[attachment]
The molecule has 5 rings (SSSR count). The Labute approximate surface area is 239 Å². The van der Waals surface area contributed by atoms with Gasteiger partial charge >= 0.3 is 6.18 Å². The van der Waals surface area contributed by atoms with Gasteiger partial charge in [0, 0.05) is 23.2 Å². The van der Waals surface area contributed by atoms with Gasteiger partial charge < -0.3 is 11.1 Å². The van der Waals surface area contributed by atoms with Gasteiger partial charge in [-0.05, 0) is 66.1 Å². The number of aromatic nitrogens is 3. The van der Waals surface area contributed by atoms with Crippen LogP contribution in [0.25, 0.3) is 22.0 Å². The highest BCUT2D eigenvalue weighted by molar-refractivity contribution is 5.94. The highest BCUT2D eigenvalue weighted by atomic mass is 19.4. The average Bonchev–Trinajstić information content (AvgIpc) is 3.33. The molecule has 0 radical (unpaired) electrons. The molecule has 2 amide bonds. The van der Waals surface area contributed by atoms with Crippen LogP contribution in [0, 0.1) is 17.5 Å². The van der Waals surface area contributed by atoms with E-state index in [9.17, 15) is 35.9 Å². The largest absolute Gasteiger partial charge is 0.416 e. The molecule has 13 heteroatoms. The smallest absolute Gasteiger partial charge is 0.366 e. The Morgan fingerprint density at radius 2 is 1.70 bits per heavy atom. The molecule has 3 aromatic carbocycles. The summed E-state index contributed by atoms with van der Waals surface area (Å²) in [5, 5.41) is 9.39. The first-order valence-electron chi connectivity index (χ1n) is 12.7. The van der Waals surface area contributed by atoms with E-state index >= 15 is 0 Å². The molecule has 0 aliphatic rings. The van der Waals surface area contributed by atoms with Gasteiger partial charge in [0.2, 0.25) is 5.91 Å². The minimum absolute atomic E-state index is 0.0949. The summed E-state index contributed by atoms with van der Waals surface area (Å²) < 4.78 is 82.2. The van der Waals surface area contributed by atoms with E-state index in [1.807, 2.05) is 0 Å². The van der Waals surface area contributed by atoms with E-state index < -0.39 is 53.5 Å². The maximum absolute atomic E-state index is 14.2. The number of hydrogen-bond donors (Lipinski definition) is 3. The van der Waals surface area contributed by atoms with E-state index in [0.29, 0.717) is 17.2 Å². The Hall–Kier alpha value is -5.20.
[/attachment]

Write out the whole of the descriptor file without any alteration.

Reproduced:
The molecule has 5 rings (SSSR count). The Labute approximate surface area is 239 Å². The van der Waals surface area contributed by atoms with Gasteiger partial charge >= 0.3 is 6.18 Å². The van der Waals surface area contributed by atoms with Gasteiger partial charge in [0, 0.05) is 23.2 Å². The van der Waals surface area contributed by atoms with Gasteiger partial charge < -0.3 is 11.1 Å². The van der Waals surface area contributed by atoms with Gasteiger partial charge in [-0.05, 0) is 66.1 Å². The number of aromatic nitrogens is 3. The van der Waals surface area contributed by atoms with Crippen LogP contribution in [0.25, 0.3) is 22.0 Å². The highest BCUT2D eigenvalue weighted by molar-refractivity contribution is 5.94. The highest BCUT2D eigenvalue weighted by atomic mass is 19.4. The average Bonchev–Trinajstić information content (AvgIpc) is 3.33. The molecule has 0 radical (unpaired) electrons. The molecule has 2 amide bonds. The van der Waals surface area contributed by atoms with Crippen LogP contribution in [0, 0.1) is 17.5 Å². The van der Waals surface area contributed by atoms with E-state index in [9.17, 15) is 35.9 Å². The largest absolute Gasteiger partial charge is 0.416 e. The molecule has 13 heteroatoms. The smallest absolute Gasteiger partial charge is 0.366 e. The Morgan fingerprint density at radius 2 is 1.70 bits per heavy atom. The molecule has 3 aromatic carbocycles. The summed E-state index contributed by atoms with van der Waals surface area (Å²) in [5, 5.41) is 9.39. The first-order valence-electron chi connectivity index (χ1n) is 12.7. The van der Waals surface area contributed by atoms with E-state index >= 15 is 0 Å². The molecule has 0 aliphatic rings. The van der Waals surface area contributed by atoms with Gasteiger partial charge in [0.2, 0.25) is 5.91 Å². The minimum absolute atomic E-state index is 0.0949. The summed E-state index contributed by atoms with van der Waals surface area (Å²) < 4.78 is 82.2. The van der Waals surface area contributed by atoms with E-state index in [1.807, 2.05) is 0 Å². The van der Waals surface area contributed by atoms with E-state index < -0.39 is 53.5 Å². The maximum absolute atomic E-state index is 14.2. The number of hydrogen-bond donors (Lipinski definition) is 3. The van der Waals surface area contributed by atoms with E-state index in [0.29, 0.717) is 17.2 Å². The Hall–Kier alpha value is -5.20.